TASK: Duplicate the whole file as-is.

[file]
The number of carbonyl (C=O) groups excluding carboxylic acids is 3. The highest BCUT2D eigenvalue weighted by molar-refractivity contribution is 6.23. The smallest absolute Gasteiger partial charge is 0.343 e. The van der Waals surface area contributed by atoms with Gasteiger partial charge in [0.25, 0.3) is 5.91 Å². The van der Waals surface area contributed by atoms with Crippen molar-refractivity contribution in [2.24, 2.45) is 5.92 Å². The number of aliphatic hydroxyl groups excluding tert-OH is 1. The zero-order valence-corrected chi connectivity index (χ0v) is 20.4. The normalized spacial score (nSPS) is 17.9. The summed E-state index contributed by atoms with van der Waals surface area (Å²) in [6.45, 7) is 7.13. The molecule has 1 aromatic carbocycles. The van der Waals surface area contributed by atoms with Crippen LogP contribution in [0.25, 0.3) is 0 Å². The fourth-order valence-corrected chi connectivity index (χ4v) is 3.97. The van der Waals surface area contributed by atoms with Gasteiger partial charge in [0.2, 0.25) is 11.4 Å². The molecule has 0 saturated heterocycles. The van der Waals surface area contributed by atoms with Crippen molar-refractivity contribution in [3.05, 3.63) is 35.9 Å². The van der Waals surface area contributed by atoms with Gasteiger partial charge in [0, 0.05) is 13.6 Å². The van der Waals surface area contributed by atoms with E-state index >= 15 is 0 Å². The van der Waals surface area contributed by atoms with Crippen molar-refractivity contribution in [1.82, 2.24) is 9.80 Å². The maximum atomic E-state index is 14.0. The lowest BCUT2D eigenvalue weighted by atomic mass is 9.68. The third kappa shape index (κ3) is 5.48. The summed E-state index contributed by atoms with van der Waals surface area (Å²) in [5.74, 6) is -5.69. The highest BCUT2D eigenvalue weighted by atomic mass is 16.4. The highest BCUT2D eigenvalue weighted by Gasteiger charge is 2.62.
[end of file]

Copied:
The number of carbonyl (C=O) groups excluding carboxylic acids is 3. The highest BCUT2D eigenvalue weighted by molar-refractivity contribution is 6.23. The smallest absolute Gasteiger partial charge is 0.343 e. The van der Waals surface area contributed by atoms with Gasteiger partial charge in [0.25, 0.3) is 5.91 Å². The van der Waals surface area contributed by atoms with Crippen molar-refractivity contribution in [2.24, 2.45) is 5.92 Å². The number of aliphatic hydroxyl groups excluding tert-OH is 1. The zero-order valence-corrected chi connectivity index (χ0v) is 20.4. The normalized spacial score (nSPS) is 17.9. The summed E-state index contributed by atoms with van der Waals surface area (Å²) in [6.45, 7) is 7.13. The molecule has 1 aromatic carbocycles. The van der Waals surface area contributed by atoms with Crippen LogP contribution in [0.25, 0.3) is 0 Å². The fourth-order valence-corrected chi connectivity index (χ4v) is 3.97. The van der Waals surface area contributed by atoms with Gasteiger partial charge in [0.2, 0.25) is 11.4 Å². The molecule has 0 saturated heterocycles. The van der Waals surface area contributed by atoms with Crippen molar-refractivity contribution in [3.05, 3.63) is 35.9 Å². The van der Waals surface area contributed by atoms with Gasteiger partial charge in [0, 0.05) is 13.6 Å². The van der Waals surface area contributed by atoms with E-state index >= 15 is 0 Å². The van der Waals surface area contributed by atoms with Crippen molar-refractivity contribution in [1.82, 2.24) is 9.80 Å². The maximum atomic E-state index is 14.0. The lowest BCUT2D eigenvalue weighted by atomic mass is 9.68. The third kappa shape index (κ3) is 5.48. The summed E-state index contributed by atoms with van der Waals surface area (Å²) in [5.74, 6) is -5.69. The highest BCUT2D eigenvalue weighted by atomic mass is 16.4. The highest BCUT2D eigenvalue weighted by Gasteiger charge is 2.62.